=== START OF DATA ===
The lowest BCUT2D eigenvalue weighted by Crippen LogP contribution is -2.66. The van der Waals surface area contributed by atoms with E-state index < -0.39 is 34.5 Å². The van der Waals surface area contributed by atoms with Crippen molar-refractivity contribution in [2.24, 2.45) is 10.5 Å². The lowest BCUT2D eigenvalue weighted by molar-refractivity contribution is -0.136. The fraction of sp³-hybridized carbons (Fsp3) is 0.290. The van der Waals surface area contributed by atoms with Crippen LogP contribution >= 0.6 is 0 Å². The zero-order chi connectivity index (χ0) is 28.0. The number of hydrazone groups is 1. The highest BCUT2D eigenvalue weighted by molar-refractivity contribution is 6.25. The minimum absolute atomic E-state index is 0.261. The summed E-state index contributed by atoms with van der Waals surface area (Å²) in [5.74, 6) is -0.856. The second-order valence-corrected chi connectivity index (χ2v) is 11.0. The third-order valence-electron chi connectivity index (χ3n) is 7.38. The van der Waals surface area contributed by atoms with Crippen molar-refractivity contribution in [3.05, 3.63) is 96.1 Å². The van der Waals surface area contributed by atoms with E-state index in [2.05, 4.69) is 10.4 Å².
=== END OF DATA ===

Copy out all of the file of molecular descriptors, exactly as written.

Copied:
The lowest BCUT2D eigenvalue weighted by Crippen LogP contribution is -2.66. The van der Waals surface area contributed by atoms with E-state index < -0.39 is 34.5 Å². The van der Waals surface area contributed by atoms with Crippen molar-refractivity contribution in [2.24, 2.45) is 10.5 Å². The lowest BCUT2D eigenvalue weighted by molar-refractivity contribution is -0.136. The fraction of sp³-hybridized carbons (Fsp3) is 0.290. The van der Waals surface area contributed by atoms with Crippen LogP contribution >= 0.6 is 0 Å². The zero-order chi connectivity index (χ0) is 28.0. The number of hydrazone groups is 1. The highest BCUT2D eigenvalue weighted by molar-refractivity contribution is 6.25. The minimum absolute atomic E-state index is 0.261. The summed E-state index contributed by atoms with van der Waals surface area (Å²) in [5.74, 6) is -0.856. The second-order valence-corrected chi connectivity index (χ2v) is 11.0. The third-order valence-electron chi connectivity index (χ3n) is 7.38. The van der Waals surface area contributed by atoms with Crippen molar-refractivity contribution in [3.05, 3.63) is 96.1 Å². The van der Waals surface area contributed by atoms with E-state index in [2.05, 4.69) is 10.4 Å².